How Are CSP Panels Made?

CSP mirrors are made from ordinary glass with a silvered backing which is protected against the elements through a layer of copper and a coating of outdoor paint. The glass is only 3.2 mm thick to ensure maximum reflectance but they are thick enough to withstand a hailstorm.

Concentrated solar power mirrors don’t require special materials as they reflect the light which means they remain cool. The collector uses refractory ceramic bricks inside kilns, specifically designed to withstand high temperatures.

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What Does Concentrated Solar Power Mean For Heavy Industries?

According to Heliogen founder and CEO Bill Gross, by “commercial” they mean that the temperature achieved was combined with sufficient power which is between 250 and 400kW. For industrial purposes, they are aiming to increase this output to between 1 MW and 10 MW.

As it stands, Heliogen claims that concentrated solar power could replace fossil fuels in critical industrial processes. This includes the manufacturing of cement, steel or aluminium; and potentially for thermally splitting water to produce hydrogen thanks to the extreme temperatures.

The next stage is integrating CSP into manufacturing processes with cement manufacturing at the top of the list. This sector accounts for over 7% of global carbon dioxide emissions. It currently uses rotary kilns and would have to adapt their process to successfully integrate concentrated solar power.

Next Steps For CSP

Heliogen’s initial focus will be on the first stage which is calcining as this process uses the most energy. Here, they heat limestone (calcium carbonate) to between 900-1000°C to drive off carbon dioxide which leaves behind calcium oxide. They plan to achieve this by carrying limestone to the top of the tower in batches using conveyor belts for heating in a form of an oven.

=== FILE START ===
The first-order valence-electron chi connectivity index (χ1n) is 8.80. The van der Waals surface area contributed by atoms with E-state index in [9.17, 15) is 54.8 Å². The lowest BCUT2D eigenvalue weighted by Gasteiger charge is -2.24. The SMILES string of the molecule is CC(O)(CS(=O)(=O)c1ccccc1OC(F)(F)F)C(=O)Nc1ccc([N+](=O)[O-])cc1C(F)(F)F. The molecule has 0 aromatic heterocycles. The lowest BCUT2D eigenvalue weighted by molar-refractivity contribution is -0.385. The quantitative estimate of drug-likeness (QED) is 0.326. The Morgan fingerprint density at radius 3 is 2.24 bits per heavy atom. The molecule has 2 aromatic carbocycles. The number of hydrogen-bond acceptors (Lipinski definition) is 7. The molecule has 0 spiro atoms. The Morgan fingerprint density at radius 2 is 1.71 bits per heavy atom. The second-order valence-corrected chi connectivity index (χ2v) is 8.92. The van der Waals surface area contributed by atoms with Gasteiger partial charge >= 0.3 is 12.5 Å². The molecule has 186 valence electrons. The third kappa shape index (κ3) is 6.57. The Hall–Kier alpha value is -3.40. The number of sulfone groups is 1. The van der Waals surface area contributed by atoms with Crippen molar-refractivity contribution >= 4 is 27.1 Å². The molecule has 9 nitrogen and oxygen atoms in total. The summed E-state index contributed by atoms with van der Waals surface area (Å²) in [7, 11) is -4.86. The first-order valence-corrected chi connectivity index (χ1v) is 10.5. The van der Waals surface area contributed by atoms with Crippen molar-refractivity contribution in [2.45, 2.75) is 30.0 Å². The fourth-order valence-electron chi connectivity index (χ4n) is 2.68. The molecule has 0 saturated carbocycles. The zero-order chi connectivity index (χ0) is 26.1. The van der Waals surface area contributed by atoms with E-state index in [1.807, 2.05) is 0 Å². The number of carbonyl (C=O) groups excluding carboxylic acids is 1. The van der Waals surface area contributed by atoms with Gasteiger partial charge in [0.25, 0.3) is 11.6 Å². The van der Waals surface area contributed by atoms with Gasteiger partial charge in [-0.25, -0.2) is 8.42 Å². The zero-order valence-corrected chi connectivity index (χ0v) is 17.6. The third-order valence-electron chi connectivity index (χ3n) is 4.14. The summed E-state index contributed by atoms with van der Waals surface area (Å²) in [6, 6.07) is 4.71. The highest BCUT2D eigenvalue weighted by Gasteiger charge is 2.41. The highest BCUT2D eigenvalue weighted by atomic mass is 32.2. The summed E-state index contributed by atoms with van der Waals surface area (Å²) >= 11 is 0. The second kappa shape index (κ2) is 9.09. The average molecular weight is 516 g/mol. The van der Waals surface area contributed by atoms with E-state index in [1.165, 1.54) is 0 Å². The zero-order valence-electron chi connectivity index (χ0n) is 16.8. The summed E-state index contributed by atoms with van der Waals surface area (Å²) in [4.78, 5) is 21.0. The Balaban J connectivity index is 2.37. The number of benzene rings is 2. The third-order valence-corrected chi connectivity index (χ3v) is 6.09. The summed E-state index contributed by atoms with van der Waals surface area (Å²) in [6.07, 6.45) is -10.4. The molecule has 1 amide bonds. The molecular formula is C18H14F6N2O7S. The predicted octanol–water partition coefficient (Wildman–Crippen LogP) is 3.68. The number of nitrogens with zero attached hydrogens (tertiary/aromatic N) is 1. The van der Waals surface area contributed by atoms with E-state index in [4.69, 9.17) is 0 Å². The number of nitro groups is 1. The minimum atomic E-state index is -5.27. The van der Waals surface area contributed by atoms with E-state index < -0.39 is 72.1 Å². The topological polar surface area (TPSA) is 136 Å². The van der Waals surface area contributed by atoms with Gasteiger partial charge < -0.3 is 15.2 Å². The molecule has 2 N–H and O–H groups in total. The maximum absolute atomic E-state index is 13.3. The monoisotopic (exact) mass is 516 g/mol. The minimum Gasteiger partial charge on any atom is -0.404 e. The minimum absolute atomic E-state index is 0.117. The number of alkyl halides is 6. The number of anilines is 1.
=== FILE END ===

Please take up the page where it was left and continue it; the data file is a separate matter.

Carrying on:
Another possibility is using steam heated to 1000°C and brought to ground level in insulated pipes. With only a 10-20°C temperature drop, it can be used to either heat the materials directly or through a convective heater to heat an oven.

They have ambitious plans for practical applications expecting to see the technology in use with steam customers this year. Plans for 2021 involves the integration of concentrated solar power into processes such as cement or steel production whilst aiming at 2022 for hydrogen production.

Final Thoughts

One of the important points is that Heliogen’s system allows the heating of steam to the required temperature at a low cost. Also, it can then transfer the steam to wherever the heat is needed. Installing concentrated solar power does not involve a mammoth construction project, besides the 40m tower as that requires significant construction skills.

The mirrors don’t need any special foundations and could be installed by unskilled labour. Gross believes that concentrated solar power will soon be more efficient than PV as it uses heat directly from the sun instead of converting it to electricity. An added benefit is that this process will be capable of continuing overnight.